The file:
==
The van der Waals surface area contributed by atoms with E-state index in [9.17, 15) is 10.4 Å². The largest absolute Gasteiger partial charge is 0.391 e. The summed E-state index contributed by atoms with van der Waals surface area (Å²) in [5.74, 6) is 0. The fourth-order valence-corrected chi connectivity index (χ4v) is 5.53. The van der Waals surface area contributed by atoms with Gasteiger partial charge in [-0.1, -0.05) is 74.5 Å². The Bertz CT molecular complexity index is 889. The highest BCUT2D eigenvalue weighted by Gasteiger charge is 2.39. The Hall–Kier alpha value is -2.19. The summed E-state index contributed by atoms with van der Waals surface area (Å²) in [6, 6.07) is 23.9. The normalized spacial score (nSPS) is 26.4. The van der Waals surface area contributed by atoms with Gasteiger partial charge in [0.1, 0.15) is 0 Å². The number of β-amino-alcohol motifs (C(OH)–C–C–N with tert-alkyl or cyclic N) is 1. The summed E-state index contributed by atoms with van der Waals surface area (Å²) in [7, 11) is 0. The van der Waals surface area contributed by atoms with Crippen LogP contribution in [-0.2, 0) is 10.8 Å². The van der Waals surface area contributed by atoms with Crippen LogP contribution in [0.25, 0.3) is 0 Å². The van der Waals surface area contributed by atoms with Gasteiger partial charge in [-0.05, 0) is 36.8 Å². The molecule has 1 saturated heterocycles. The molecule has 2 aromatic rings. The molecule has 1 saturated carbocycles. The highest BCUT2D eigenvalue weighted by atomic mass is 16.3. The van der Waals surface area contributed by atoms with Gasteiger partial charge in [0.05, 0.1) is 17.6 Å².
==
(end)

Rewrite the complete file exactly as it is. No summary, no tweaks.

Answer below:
The van der Waals surface area contributed by atoms with E-state index in [9.17, 15) is 10.4 Å². The largest absolute Gasteiger partial charge is 0.391 e. The summed E-state index contributed by atoms with van der Waals surface area (Å²) in [5.74, 6) is 0. The fourth-order valence-corrected chi connectivity index (χ4v) is 5.53. The van der Waals surface area contributed by atoms with Gasteiger partial charge in [-0.1, -0.05) is 74.5 Å². The Bertz CT molecular complexity index is 889. The highest BCUT2D eigenvalue weighted by Gasteiger charge is 2.39. The Hall–Kier alpha value is -2.19. The summed E-state index contributed by atoms with van der Waals surface area (Å²) in [6, 6.07) is 23.9. The normalized spacial score (nSPS) is 26.4. The van der Waals surface area contributed by atoms with Gasteiger partial charge in [0.1, 0.15) is 0 Å². The number of β-amino-alcohol motifs (C(OH)–C–C–N with tert-alkyl or cyclic N) is 1. The summed E-state index contributed by atoms with van der Waals surface area (Å²) in [7, 11) is 0. The van der Waals surface area contributed by atoms with Crippen LogP contribution in [-0.2, 0) is 10.8 Å². The van der Waals surface area contributed by atoms with Crippen LogP contribution in [0.25, 0.3) is 0 Å². The van der Waals surface area contributed by atoms with Gasteiger partial charge in [-0.05, 0) is 36.8 Å². The molecule has 1 saturated heterocycles. The molecule has 2 aromatic rings. The molecule has 1 saturated carbocycles. The highest BCUT2D eigenvalue weighted by atomic mass is 16.3. The van der Waals surface area contributed by atoms with Gasteiger partial charge in [0.05, 0.1) is 17.6 Å².